Why might intensity of orgasm decline?

Why might intensity of orgasm decline?

Like many aspects of sex, intensity of orgasm can depend on the individual as well as the situation. Here are some of the more common reasons orgasms might become less powerful:
Levels of sex hormones decline for both men and women as they get older. Men’s testosterone levels drop gradually over time, which can dampen both desire and orgasm intensity.
For women, estrogen decreases at menopause are more abrupt. Some experts believe that the clitoris becomes less sensitive due to estrogen decline. Many women climax through clitoral stimulation; less sensitivity may diminish the intensity of orgasms.
Also, estrogen is important for keeping vaginal tissues flexible and lubricated. When levels fall, the vagina can become dry and narrow. Intercourse may become uncomfortable. (Read more about vulvar and vaginal atrophy
If a couple has been together for several years, they may fall into a sexual routine that does not excite one partner (or both) as much as it used to. Changing the pattern may help. Couples are encouraged to talk to one another to make sure each partner is getting his or her sexual needs met.
In addition, men who use pornography and/or masturbate daily may find that their orgasms become less intense or less satisfying.
Stress and Anxiety
Stress can affect sexual health in many ways, including orgasm. If a person is under pressure at work, feeling overwhelmed by family responsibilities, or anxious about the state of a romantic relationship, he or she may become distracted during sex, which could take away some of the pleasure.
Low Desire and Poor Arousal
Problems with sex drive (libido) or arousal (the body’s physical preparation for sex) may also lower orgasm intensity. These issues can have both physical and psychological causes, such as hormonal declines or relationship conflict. Patients are encouraged to see a doctor or therapist.
Weak pelvic floor
The pelvic floor is a muscle group that supports the pelvic organs, such as the bowel, bladder, and uterus. These muscles tend to weaken as people get older. Surgery, obesity, and childbirth may weaken them as well.
Kegel exercises are designed to strengthen the pelvic floor muscles. People who keep their pelvic floor toned often find that the intensity of their orgasms improves.
Birth Control Methods
Some men claim that they have orgasm difficulties when using condoms. Oral contraceptives can be similarly problematic for women, too.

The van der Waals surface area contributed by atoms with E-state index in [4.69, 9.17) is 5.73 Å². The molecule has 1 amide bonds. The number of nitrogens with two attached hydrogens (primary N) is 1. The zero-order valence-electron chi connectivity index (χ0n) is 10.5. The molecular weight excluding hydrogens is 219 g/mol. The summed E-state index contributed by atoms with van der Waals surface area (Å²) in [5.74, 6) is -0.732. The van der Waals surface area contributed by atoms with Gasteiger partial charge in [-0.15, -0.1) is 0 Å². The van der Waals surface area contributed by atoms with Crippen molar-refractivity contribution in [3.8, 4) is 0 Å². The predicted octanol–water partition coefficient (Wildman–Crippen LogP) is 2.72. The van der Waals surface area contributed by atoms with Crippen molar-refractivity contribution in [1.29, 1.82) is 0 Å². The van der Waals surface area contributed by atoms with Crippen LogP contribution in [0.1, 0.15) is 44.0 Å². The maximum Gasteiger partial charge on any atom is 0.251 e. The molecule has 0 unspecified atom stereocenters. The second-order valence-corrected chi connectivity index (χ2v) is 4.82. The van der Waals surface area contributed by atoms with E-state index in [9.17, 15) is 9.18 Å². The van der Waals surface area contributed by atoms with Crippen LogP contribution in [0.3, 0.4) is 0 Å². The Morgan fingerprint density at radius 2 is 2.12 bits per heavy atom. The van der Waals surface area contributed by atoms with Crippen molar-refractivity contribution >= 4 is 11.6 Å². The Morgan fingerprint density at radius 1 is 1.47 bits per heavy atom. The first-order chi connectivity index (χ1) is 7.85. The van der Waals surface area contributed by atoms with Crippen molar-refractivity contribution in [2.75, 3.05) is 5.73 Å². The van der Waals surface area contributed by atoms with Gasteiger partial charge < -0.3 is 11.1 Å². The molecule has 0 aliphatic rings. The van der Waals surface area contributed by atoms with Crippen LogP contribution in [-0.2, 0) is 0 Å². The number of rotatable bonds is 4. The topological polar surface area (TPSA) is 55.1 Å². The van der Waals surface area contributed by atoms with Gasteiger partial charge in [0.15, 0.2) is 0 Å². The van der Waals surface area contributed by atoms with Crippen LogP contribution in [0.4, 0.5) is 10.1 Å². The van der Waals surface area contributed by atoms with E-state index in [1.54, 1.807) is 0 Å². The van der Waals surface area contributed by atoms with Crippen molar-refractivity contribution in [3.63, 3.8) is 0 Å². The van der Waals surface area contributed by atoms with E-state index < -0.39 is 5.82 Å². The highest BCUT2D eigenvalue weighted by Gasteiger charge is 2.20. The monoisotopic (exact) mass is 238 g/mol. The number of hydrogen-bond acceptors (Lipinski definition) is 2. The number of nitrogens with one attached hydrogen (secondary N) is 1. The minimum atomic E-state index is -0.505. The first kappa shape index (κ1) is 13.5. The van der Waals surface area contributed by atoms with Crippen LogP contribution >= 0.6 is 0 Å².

It’s important to note that diminished orgasms are not a reason to stop using birth control or engage in unsafe sex. Couples should make sure they are using condoms correctly. Women may consider switching from oral contraceptives to another form of birth control, such as an IUD.
Communication is an essential component of any sexual relationship. If a partner’s orgasms become diminished, the couple can work together to solve the issue. The answer may be as simple as making more time for the relationship, asking for help with responsibilities, or changing birth control methods. It may also help to consult a doctor, sex therapist, or counselor.

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Painful Orgasm

What causes painful orgasm in men, and how can it be treated?

Painful orgasm (painful ejaculation) is commonly described as a pain or burning sensation that happens when a man ejaculates. He may feel pain between his anus and genitals or in his testes. He may also feel it in the urethra, the tube that semen passes through. Pain may be mild or severe.

A man may become so frustrated by this pain that he starts to avoid sex. His relationship with his partner may suffer as a result. Many men with painful ejaculation experience depression and anxiety.

Painful orgasm can have a number of causes:

Inflammation and Infections

  • Prostatitis - inflammation of the prostate gland, which is involved with semen production

  • Orchitis - inflammation of one of both testes, the glands that make sperm

  • Urethritis - inflammation of urethra, the tube that semen passes through when a man ejaculates.

  • Sexually-transmitted infections – such as trichomoniasis

Pelvic Conditions and Treatments

  • Prostate cancer

  • Pelvic radiation

  • Lower pelvic surgery– such as radical prostatectomy (removal of the prostate)

  • Nerve damage in the penis– such as from an injury or complications of diabetes.

  • Chronic pain in the pelvis

  • Blockages in the ejaculatory system- from cysts or stones

Some antidepressants, spermicides, and contraceptive creams have also been linked to painful ejaculation.

Sometimes, the cause of painful ejaculation is more difficult to pinpoint. Psychological problems can play a role, especially if a man has pain only with a partner, not when he masturbates.

To treat painful orgasm, a doctor must first determine the cause. Usually this involves a thorough medical exam. Sometimes, samples of urine or semen are analyzed.

Medications may help if there is inflammation of the testicles, prostate or urethra. Men who have sexually-transmitted infections are usually given antibiotics.

If painful ejaculation is a side effect of medication, it may help to lower the dose (with a doctor’s guidance) or change the medication type.

Men who have painful ejaculation due to nerve damage often find that the situation gets better as the nerve heals. This may take up to two years.

Counseling or sex therapy can be helpful if the problem is psychological.

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